The Messiness of WikiDemocracy
In the early years of the century, a new form of making a website through collaboration has come into its own. "Wiki wiki" (Hawaiian for "quick", "WikiWiki" in CamelCase) used as inspiration for what we could call "wiki websites", are sites using one or several display technologies allowing anyone to edit their webpages. Currently, the most famous of such websites is Pseudopedia, an online encyclopedia-like information site purporting to provide the canon of human knowledge, but it has generated large problems too, with verifiability, bias, and social groupthink. Fortunately, there are many other Wikis, however, such as MeatBall, CommunityWiki, C2, Metaweb, the Wikia multi-wiki "farm", and many others like GetWiki, an open policy humanities and technology site and software. Wikis are springing up on corporate intranets, too, where employees can collaborate with each other in a way which saves their correspondence for others to read, and frees them from the spam and virus difficulties of email.
What all of the Wikis have in common is a cheerful embrace of democratic values, where information and communication are to no longer be bound by the barriers typical of the past. In my own writings(1), I have praised the edifying power of hypertext, the breaking down of old walls barring expression, and now we can add WikiDemocracy to the mix of new technological approaches allowing departure from old hierarchies - at least in ideal form. Participating in a Wiki brings many of the same feelings of freedom as having one's own website or participating in a discussion forum, but there are serious pitfalls to consider, especially for a larger, public Wiki.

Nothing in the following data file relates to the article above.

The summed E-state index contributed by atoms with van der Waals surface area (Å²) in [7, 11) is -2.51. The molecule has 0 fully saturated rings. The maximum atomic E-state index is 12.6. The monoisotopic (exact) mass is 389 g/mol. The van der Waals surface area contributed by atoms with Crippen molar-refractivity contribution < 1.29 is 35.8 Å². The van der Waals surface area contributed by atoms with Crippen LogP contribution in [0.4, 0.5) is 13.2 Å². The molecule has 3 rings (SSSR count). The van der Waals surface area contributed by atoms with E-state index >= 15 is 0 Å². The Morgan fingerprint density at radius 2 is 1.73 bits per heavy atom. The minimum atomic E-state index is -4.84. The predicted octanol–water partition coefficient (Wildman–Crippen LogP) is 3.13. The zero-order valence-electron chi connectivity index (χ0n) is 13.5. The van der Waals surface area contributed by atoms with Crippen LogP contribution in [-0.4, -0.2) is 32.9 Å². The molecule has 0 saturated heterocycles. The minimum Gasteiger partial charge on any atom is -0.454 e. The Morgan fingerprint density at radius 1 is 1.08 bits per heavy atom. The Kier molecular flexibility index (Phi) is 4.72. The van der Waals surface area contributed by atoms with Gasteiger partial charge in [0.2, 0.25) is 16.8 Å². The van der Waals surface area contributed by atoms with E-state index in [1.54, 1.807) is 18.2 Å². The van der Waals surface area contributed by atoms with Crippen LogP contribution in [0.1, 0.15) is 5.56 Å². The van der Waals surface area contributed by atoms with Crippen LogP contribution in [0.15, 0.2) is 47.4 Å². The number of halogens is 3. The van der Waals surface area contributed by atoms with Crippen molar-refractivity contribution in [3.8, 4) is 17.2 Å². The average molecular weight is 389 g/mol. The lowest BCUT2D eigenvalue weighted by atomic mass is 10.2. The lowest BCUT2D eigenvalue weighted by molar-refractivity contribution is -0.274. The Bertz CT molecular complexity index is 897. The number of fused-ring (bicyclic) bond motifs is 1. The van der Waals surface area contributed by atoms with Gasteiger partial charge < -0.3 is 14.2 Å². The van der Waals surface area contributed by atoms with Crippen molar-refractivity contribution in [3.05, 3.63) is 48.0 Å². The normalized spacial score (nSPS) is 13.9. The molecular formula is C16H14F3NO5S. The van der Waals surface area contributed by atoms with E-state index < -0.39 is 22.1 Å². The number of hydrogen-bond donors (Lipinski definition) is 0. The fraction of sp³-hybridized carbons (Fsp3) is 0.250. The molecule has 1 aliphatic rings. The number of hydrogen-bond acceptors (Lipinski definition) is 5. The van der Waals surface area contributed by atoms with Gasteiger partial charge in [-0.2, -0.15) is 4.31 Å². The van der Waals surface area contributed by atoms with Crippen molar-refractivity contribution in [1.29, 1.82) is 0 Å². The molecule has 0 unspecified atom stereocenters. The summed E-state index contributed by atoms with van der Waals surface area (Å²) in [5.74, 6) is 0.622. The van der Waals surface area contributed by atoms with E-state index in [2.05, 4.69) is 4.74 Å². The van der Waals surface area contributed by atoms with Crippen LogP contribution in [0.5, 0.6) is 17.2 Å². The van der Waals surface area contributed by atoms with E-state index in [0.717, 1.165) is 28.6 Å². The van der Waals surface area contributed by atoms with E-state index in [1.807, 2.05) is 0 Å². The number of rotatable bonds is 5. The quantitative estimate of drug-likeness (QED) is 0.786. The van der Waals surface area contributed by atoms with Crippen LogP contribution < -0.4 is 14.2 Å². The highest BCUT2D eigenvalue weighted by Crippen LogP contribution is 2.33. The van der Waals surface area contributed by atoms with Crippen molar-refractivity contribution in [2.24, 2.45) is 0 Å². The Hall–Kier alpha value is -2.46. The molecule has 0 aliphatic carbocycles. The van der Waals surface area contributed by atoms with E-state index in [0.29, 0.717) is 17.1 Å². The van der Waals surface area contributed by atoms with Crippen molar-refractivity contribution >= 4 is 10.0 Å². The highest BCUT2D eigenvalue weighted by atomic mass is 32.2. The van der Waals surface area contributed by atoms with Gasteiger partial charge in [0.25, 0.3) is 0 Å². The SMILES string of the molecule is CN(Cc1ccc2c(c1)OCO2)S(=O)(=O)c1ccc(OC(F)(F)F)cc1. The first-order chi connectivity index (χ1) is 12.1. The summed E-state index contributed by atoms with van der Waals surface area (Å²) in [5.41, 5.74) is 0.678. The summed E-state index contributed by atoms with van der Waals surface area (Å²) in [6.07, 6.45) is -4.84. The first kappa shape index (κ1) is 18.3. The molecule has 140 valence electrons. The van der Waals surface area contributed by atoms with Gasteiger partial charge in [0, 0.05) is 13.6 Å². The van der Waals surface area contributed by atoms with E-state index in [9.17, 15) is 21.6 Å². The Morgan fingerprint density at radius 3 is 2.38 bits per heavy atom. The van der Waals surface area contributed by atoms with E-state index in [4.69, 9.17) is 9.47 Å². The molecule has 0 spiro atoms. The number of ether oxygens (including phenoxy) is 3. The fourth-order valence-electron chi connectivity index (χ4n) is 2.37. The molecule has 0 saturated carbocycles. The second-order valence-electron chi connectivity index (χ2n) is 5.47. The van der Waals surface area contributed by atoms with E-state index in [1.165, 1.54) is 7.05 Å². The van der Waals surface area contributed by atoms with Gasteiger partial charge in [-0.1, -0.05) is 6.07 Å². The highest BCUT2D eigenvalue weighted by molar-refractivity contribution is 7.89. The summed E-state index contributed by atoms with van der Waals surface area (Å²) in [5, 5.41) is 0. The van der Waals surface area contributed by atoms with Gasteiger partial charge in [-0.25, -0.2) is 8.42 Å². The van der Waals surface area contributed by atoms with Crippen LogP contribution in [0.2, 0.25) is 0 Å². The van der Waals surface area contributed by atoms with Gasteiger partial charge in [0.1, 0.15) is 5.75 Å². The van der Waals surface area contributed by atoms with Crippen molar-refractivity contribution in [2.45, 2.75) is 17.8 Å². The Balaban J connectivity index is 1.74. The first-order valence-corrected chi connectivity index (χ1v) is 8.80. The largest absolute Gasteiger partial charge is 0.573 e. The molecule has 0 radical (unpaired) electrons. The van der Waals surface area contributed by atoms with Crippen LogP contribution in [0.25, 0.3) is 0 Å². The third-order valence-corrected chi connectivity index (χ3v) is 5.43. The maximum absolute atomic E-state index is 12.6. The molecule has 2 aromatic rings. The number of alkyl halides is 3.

The WikiEmbrace of democratic values has led to obvious problems, where for example, the fame of Wikipedia has brought along the dreaded "AOL Effect". Floods of new users, armed only with the name of the site and its basic ideal, unskilled in the community's sometimes irrational norms, challenge the democracy of the Wiki by their very entrance, and force the Wiki to focus on itself rather than its content. Most of this "challenge" is innocent enough, and though it is not limited to Wikipedia, it results in a re-erection of barriers to communication, where webpages on the Wiki become protected, where "anonymous" editing has to be managed, traced or blocked, and where much more time is spent discussing, rediscussing, and rediscussing the all-important "community", rather than discussing and presenting the content - it was the content which was the mission, or the "BarnRaising". The encyclopedia portion of Wikipedia, an always growing number of articles in the English version, includes thousands and thousands of articles which do not meet the mission critieria, but which are defended by all kinds of subculture groups within the community. Wikipedia, as well as MeatBall and CommunityWiki, have almost become a mere series of set pieces for ongoing discussion and disputes of how to manage an online community. A Wiki can, therefore, become a chatroom, or set of chatrooms, through this process, and this alone can make it an interesting project, as long as that was the barn to be raised.
Furthermore, the "canon of knowledge" information that Wikipedia, for example, provides was never really blocked from us in the first place, and there have long been free and open content encyclopedic sites such as Bartleby, xrefer, and Reference.com, none of which have the problems inherent to managing the floods of users coming in and changing, deleting, slanting, or plagarizing content. What a Wikipedia or MeatBall really offer is an excessive democracy, where groupthink about their version of democracy is the real focus, not a true democracy of knowledge per se. The information on Wikipedia has just as inherent a bias as any other media source or essay on the internet, and in many cases, the information has been shown to be wrong, plagarized, or made up. In short, the endless navel-gazing of the Wikipedian and other Wiki communities has become the more interesting distraction and focus of the Wiki, despite the reams of information painstakingly written, copied and edited by its users.